Sunday, March 04, 2007
Yesterday Was a Lie
I went back to WonderCon on Sunday for just one reason: to see the cast of Yesterday Was a Lie.
On the panel were writer/director James Kerwin, composer Kristopher Carter, and actors Kipleigh Brown, John Newton, and Peter Mayhew.
If you're a Star Wars fan, you'll quickly recognize that last name. Yes, Chewbacca was in this film. As a dead guy. "No lines," Peter said proudly in his clipped British accent. "Not a word." He said he enjoyed the fact that it was his face being shown, not a character. And Chase Masterson had made the call to him.
But Chase wasn't there. She finally appeared in the last minutes of the panel to explain how she became the producer of the project. The producer had dropped out and they needed another. And since she had produced a few other projects, she volunteered. Lead actress Kipleigh Brown said Chase was wearing seven different hats at once, it seemed.
The film seems quite interesting. Shot entirely digitally in black and white (which presents its own challenges), it seems to tie quantum physics to film noir. Or at least that's what writer/director Kerwin would have us believe.
I think it's going to be tough to see the film, as it's obviously low budget and not appearing at my local cinema. But, with three years in preparation, the project was obviously well thought-out, and the trailer shows it's well-shot. But I might have to journey to an independent film festival to see Yesterday Was a Lie.
I told Chase at her booth before the panel that someone stuck a little ad for the panel and the film in our WonderCon bags. I thought it was very clever and effective advertising.
The other panels at WonderCon were interesting. I truly enjoyed seeing Hilary Swank appear to promote her new film. I really have to hand it to stars, big and not-so-big, who appear in front of the geekiest geeks of them all. You never know what kinds of questions you're going to get. One actress (Ali Larter from Heroes) from Resident Evil (the 3rd edition, Extinction) was greeted by one guy with: "Well, I guess you're a semi-okay actress." And Hilary was asked out to lunch by another guy. She was quite sweet about it, saying that she had a date with the press. Her movie, The Reaping, however good the special effects are, seems to be headed for B-movie-ville. At least I won't be seeing it.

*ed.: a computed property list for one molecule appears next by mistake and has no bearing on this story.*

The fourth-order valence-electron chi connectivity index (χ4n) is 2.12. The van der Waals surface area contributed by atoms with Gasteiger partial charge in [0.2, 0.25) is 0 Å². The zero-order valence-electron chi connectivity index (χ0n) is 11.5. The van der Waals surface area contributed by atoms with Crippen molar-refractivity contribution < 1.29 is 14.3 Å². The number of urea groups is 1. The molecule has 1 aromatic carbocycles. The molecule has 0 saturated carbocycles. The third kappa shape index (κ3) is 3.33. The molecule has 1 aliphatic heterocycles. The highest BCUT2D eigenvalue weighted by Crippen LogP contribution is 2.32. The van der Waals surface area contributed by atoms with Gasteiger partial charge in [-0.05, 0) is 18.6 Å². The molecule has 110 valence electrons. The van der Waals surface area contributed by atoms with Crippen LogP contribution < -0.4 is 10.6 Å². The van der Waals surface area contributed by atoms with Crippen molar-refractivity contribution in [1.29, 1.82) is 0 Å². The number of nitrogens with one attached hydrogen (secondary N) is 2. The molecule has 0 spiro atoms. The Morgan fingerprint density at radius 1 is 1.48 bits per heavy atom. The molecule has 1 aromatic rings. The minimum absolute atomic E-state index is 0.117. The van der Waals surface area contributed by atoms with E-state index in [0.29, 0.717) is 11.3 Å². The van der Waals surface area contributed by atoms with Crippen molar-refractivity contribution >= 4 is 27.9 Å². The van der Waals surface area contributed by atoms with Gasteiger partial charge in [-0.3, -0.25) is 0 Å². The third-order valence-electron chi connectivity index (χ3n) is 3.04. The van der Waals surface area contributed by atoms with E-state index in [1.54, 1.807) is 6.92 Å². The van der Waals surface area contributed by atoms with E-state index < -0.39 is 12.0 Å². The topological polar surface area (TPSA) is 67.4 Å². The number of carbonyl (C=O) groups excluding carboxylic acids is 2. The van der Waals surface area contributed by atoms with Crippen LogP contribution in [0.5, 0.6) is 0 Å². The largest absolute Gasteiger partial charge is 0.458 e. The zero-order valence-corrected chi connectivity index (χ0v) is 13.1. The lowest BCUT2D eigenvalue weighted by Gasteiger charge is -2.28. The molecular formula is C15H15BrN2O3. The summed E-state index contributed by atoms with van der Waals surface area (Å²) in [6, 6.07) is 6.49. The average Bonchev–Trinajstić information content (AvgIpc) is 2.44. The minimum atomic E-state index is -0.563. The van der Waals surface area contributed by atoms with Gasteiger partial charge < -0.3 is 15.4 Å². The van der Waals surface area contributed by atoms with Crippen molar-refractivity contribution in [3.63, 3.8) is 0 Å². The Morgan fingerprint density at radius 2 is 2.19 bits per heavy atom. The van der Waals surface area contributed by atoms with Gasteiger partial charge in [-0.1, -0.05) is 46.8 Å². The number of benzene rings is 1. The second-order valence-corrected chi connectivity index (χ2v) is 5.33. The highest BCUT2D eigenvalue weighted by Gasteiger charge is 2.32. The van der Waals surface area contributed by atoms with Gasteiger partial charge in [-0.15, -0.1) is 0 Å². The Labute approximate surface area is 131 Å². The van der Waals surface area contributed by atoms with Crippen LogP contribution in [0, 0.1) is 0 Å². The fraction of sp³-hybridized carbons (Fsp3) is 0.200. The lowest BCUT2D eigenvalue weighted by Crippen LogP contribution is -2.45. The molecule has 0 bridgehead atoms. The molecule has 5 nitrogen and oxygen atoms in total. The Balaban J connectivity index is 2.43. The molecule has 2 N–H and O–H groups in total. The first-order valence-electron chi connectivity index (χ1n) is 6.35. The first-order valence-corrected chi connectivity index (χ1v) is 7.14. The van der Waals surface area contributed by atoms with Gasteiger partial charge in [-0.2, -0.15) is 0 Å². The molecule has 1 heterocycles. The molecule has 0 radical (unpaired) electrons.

One I will probably be seeing, however, is 300, Frank Miller's graphic novel brought to life by director Zack Snyder. The trailer was magnificent! And Gerard Butler was really the funniest thing out there on Saturday. He was hilarious once you got used to his normal Scottish accent. But what else can you be with the gb.net fans everywhere?
One project I knew nothing about but now I have the greatest interest in is the new Pixar film, Ratatouille. (I had to look at the booklet to figure out how to spell the thing.) It's all about a rat who can cook, a garbage boy who can't, and how they team up. Brad Bird and actor Patton Oswalt (the voice of the rat, Remy) were terribly entertaining. I had never heard of Oswalt before, but now I'll look for his name; the guy could've written his own stuff! But Brad is right: story is everything. They don't make a move without the story in place. A few Hollywood producers could well take note.
The highly touted presentation of Spider-Man 3 was a big ho-hum except for one thing: Sam Raimi and Avi Arad sent the trailer. No people, no director, no actors. But they did send an expanded trailer, just for us, that shows us the face of Venom. Ick.
Wonder-Con wasn't quite as wonder-con-wonderful as in the past, but it did have some severely bright moments. You just had to be patient and wait for them.